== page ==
|Self anointing||When exposed to a new object, hedgehogs may exhibit a unique "self anointing" or "anting" behavior where they place their thick, frothy saliva onto their spines (D’Agostino, Burton 1958). Encounter a new or irritating substance > lick substance until saliva is produced > then vigorously groom its quills. The reason for this behavior is unknown. (D’Agostino)|
- African hedgehogs rarely bite but adult males may hiss (Banks 2010).
- Even the tamest hedgehog tends to roll into a ball when touched (Banks 2010, D’Agostino), therefore a careful visual exam should always proceed hands-on care.
- Inspection of the stomach may be impossible (Fehr and Sassenburg 2015).
- Hedgehogs are tame for their owners if handled consistently from an early age (D’Agostino, Ivey & Carpenter), however light leather gloves are required to handle all but the tamest hedgehogs (D’Agostino, Ivey & Carpenter 2012).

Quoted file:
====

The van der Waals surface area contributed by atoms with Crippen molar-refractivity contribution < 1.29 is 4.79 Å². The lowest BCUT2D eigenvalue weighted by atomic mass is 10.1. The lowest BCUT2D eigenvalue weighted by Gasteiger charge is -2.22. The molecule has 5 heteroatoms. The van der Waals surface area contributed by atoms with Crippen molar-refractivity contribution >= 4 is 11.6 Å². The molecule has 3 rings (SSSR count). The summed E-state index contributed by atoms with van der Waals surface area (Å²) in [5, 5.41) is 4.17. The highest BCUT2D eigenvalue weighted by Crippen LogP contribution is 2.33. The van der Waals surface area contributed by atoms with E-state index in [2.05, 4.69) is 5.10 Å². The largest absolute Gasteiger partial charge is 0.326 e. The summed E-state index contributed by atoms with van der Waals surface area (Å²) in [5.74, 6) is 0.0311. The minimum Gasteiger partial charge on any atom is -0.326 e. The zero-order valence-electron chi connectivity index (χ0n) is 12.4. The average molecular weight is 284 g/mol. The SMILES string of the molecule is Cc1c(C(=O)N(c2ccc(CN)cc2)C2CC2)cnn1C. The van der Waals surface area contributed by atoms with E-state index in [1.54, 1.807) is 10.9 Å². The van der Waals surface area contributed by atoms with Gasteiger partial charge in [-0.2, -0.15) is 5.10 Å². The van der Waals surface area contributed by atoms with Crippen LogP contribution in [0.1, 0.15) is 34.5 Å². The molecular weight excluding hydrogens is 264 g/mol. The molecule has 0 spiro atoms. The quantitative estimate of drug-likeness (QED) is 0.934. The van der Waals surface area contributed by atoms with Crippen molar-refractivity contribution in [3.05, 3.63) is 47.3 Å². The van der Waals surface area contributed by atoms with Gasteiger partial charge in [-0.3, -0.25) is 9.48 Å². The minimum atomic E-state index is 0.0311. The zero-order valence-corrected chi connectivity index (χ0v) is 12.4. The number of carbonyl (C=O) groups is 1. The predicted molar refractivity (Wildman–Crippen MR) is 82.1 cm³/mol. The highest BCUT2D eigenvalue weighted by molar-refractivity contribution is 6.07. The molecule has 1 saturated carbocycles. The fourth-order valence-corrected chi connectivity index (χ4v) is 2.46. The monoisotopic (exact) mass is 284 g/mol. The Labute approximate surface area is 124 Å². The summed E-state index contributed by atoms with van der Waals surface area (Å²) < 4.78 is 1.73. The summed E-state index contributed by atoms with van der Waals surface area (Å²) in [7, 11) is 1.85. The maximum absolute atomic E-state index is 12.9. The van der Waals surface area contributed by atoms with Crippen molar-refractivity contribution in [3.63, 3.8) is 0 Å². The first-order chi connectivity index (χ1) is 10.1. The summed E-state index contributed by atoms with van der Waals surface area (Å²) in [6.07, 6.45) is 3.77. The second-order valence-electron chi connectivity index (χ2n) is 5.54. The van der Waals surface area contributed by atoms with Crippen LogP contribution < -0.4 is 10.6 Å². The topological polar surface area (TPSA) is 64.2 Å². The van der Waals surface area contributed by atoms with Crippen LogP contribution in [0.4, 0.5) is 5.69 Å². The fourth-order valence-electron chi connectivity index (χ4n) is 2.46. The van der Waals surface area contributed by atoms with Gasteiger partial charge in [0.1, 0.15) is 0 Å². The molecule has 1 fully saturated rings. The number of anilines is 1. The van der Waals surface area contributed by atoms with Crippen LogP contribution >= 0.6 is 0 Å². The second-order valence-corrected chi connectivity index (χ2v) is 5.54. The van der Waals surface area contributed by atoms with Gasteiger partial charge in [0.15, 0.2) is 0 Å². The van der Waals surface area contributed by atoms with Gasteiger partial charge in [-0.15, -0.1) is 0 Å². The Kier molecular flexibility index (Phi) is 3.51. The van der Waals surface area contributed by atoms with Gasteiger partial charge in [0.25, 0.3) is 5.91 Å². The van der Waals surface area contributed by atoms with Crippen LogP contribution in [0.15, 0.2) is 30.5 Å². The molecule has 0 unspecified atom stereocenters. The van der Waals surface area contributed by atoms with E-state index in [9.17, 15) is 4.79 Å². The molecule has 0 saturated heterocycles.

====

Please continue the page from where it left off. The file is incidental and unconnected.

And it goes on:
- Gently extend the ear legs to “wheel-barrow” the hedgehog and place a finger underneath the chin to prevent the hedgehog from rolling up (Ivey & Carpenter 2012) If rolled up, a gently stroke of the back spines may trigger a relaxation and the hedgehog stretches out (Fehr and Sassenburg 2015).
- Use sedation or general anesthesia for complete examination or procedures.
Use the jugular vein for larger volumes, and use the cephalic, lateral saphenous, or femoral veins for small volumes. (Campbell and Ellis 2007; Campbell 2012; Rossi et al. 2013)
Spines greatly reduce radiographic detail. Plastic clips or tape can be used to gently pull dorsal skin away from the chest and abdomen to improve detail. (D’Agostino)
Anesthesia is required for proper positioning (Ivey & Carpenter, D’Agostino).